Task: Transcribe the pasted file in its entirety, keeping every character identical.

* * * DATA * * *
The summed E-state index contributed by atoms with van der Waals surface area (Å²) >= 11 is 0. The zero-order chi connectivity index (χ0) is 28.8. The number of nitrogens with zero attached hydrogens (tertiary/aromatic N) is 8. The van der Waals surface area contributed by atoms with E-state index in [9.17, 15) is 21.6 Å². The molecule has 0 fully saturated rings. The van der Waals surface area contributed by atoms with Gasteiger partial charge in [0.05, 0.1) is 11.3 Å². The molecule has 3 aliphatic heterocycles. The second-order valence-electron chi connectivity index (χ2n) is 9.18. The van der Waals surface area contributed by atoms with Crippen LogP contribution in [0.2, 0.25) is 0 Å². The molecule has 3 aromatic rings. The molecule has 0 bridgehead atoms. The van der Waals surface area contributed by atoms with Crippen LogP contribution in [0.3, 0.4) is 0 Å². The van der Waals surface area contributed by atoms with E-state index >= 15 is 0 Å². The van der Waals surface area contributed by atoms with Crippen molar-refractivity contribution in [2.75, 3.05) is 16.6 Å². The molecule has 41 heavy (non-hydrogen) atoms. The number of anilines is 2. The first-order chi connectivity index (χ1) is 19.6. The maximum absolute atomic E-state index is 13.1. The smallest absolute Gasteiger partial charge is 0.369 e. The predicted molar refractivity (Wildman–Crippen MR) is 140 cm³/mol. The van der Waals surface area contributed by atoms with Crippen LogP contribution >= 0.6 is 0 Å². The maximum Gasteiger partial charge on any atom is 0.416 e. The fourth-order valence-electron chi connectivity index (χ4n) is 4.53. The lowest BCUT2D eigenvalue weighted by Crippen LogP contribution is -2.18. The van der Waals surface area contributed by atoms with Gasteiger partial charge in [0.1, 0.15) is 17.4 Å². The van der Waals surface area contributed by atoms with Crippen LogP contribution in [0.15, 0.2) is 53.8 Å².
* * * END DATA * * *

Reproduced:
The summed E-state index contributed by atoms with van der Waals surface area (Å²) >= 11 is 0. The zero-order chi connectivity index (χ0) is 28.8. The number of nitrogens with zero attached hydrogens (tertiary/aromatic N) is 8. The van der Waals surface area contributed by atoms with E-state index in [9.17, 15) is 21.6 Å². The molecule has 0 fully saturated rings. The van der Waals surface area contributed by atoms with Gasteiger partial charge in [0.05, 0.1) is 11.3 Å². The molecule has 3 aliphatic heterocycles. The second-order valence-electron chi connectivity index (χ2n) is 9.18. The van der Waals surface area contributed by atoms with Crippen LogP contribution in [0.2, 0.25) is 0 Å². The molecule has 3 aromatic rings. The molecule has 0 bridgehead atoms. The van der Waals surface area contributed by atoms with Crippen LogP contribution in [0.3, 0.4) is 0 Å². The van der Waals surface area contributed by atoms with E-state index >= 15 is 0 Å². The van der Waals surface area contributed by atoms with Crippen molar-refractivity contribution in [2.75, 3.05) is 16.6 Å². The molecule has 41 heavy (non-hydrogen) atoms. The number of anilines is 2. The first-order chi connectivity index (χ1) is 19.6. The maximum absolute atomic E-state index is 13.1. The smallest absolute Gasteiger partial charge is 0.369 e. The predicted molar refractivity (Wildman–Crippen MR) is 140 cm³/mol. The van der Waals surface area contributed by atoms with Crippen LogP contribution >= 0.6 is 0 Å². The maximum Gasteiger partial charge on any atom is 0.416 e. The fourth-order valence-electron chi connectivity index (χ4n) is 4.53. The lowest BCUT2D eigenvalue weighted by Crippen LogP contribution is -2.18. The van der Waals surface area contributed by atoms with Gasteiger partial charge in [0.1, 0.15) is 17.4 Å². The van der Waals surface area contributed by atoms with Crippen LogP contribution in [0.15, 0.2) is 53.8 Å².